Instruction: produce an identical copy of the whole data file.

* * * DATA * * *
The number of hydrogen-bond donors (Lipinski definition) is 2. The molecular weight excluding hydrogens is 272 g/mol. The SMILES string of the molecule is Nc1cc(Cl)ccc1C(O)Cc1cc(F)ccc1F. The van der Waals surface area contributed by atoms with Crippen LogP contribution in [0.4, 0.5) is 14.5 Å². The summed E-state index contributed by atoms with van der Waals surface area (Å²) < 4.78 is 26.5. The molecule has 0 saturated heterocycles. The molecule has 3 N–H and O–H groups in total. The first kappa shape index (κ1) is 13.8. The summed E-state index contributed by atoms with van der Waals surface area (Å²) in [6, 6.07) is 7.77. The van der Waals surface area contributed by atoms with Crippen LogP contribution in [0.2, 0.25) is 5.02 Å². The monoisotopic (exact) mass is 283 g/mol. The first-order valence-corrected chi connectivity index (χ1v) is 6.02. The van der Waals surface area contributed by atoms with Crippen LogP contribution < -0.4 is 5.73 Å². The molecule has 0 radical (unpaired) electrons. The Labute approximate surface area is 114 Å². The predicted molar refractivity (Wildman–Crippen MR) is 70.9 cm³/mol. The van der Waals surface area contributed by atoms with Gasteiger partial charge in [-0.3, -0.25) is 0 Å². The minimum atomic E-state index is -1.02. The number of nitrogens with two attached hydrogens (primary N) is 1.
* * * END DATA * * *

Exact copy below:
The number of hydrogen-bond donors (Lipinski definition) is 2. The molecular weight excluding hydrogens is 272 g/mol. The SMILES string of the molecule is Nc1cc(Cl)ccc1C(O)Cc1cc(F)ccc1F. The van der Waals surface area contributed by atoms with Crippen LogP contribution in [0.4, 0.5) is 14.5 Å². The summed E-state index contributed by atoms with van der Waals surface area (Å²) < 4.78 is 26.5. The molecule has 0 saturated heterocycles. The molecule has 3 N–H and O–H groups in total. The first kappa shape index (κ1) is 13.8. The summed E-state index contributed by atoms with van der Waals surface area (Å²) in [6, 6.07) is 7.77. The van der Waals surface area contributed by atoms with Crippen LogP contribution in [0.2, 0.25) is 5.02 Å². The monoisotopic (exact) mass is 283 g/mol. The first-order valence-corrected chi connectivity index (χ1v) is 6.02. The van der Waals surface area contributed by atoms with Crippen LogP contribution < -0.4 is 5.73 Å². The molecule has 0 radical (unpaired) electrons. The Labute approximate surface area is 114 Å². The predicted molar refractivity (Wildman–Crippen MR) is 70.9 cm³/mol. The van der Waals surface area contributed by atoms with Gasteiger partial charge in [-0.3, -0.25) is 0 Å². The minimum atomic E-state index is -1.02. The number of nitrogens with two attached hydrogens (primary N) is 1.